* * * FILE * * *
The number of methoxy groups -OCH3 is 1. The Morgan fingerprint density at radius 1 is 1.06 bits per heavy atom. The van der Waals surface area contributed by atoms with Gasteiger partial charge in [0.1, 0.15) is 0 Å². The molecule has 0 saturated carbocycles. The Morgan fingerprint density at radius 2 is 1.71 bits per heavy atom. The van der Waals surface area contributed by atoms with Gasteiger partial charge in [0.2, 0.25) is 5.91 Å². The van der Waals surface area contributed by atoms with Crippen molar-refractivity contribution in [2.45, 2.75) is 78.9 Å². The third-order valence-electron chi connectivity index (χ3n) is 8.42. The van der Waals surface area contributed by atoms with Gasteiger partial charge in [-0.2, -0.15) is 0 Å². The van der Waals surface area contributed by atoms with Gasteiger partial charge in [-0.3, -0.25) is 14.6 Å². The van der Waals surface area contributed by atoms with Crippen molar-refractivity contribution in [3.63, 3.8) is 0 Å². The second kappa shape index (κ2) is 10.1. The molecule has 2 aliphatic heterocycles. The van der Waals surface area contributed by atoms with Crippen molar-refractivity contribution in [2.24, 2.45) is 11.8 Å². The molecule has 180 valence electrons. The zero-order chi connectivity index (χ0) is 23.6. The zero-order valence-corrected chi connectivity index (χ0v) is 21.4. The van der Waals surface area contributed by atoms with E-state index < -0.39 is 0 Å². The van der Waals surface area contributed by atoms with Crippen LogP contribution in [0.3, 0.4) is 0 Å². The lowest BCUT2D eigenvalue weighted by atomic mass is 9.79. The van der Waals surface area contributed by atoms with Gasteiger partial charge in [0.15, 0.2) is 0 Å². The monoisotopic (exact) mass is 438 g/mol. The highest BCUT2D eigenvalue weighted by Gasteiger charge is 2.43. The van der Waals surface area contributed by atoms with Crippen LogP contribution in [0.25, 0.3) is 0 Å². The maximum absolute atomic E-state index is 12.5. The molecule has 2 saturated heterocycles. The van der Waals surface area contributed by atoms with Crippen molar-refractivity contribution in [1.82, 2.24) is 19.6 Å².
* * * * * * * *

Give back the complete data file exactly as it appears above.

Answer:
The number of methoxy groups -OCH3 is 1. The Morgan fingerprint density at radius 1 is 1.06 bits per heavy atom. The van der Waals surface area contributed by atoms with Gasteiger partial charge in [0.1, 0.15) is 0 Å². The molecule has 0 saturated carbocycles. The Morgan fingerprint density at radius 2 is 1.71 bits per heavy atom. The van der Waals surface area contributed by atoms with Gasteiger partial charge in [0.2, 0.25) is 5.91 Å². The van der Waals surface area contributed by atoms with Crippen molar-refractivity contribution in [2.45, 2.75) is 78.9 Å². The third-order valence-electron chi connectivity index (χ3n) is 8.42. The van der Waals surface area contributed by atoms with Gasteiger partial charge in [-0.2, -0.15) is 0 Å². The van der Waals surface area contributed by atoms with Gasteiger partial charge in [-0.3, -0.25) is 14.6 Å². The van der Waals surface area contributed by atoms with Crippen molar-refractivity contribution in [3.63, 3.8) is 0 Å². The second kappa shape index (κ2) is 10.1. The molecule has 2 aliphatic heterocycles. The van der Waals surface area contributed by atoms with Crippen molar-refractivity contribution in [2.24, 2.45) is 11.8 Å². The molecule has 180 valence electrons. The zero-order chi connectivity index (χ0) is 23.6. The zero-order valence-corrected chi connectivity index (χ0v) is 21.4. The van der Waals surface area contributed by atoms with E-state index < -0.39 is 0 Å². The van der Waals surface area contributed by atoms with Crippen LogP contribution in [0.3, 0.4) is 0 Å². The lowest BCUT2D eigenvalue weighted by atomic mass is 9.79. The van der Waals surface area contributed by atoms with Gasteiger partial charge in [0.15, 0.2) is 0 Å². The monoisotopic (exact) mass is 438 g/mol. The highest BCUT2D eigenvalue weighted by Gasteiger charge is 2.43. The van der Waals surface area contributed by atoms with Crippen LogP contribution in [0.25, 0.3) is 0 Å². The maximum absolute atomic E-state index is 12.5. The molecule has 2 saturated heterocycles. The van der Waals surface area contributed by atoms with Crippen molar-refractivity contribution in [1.82, 2.24) is 19.6 Å².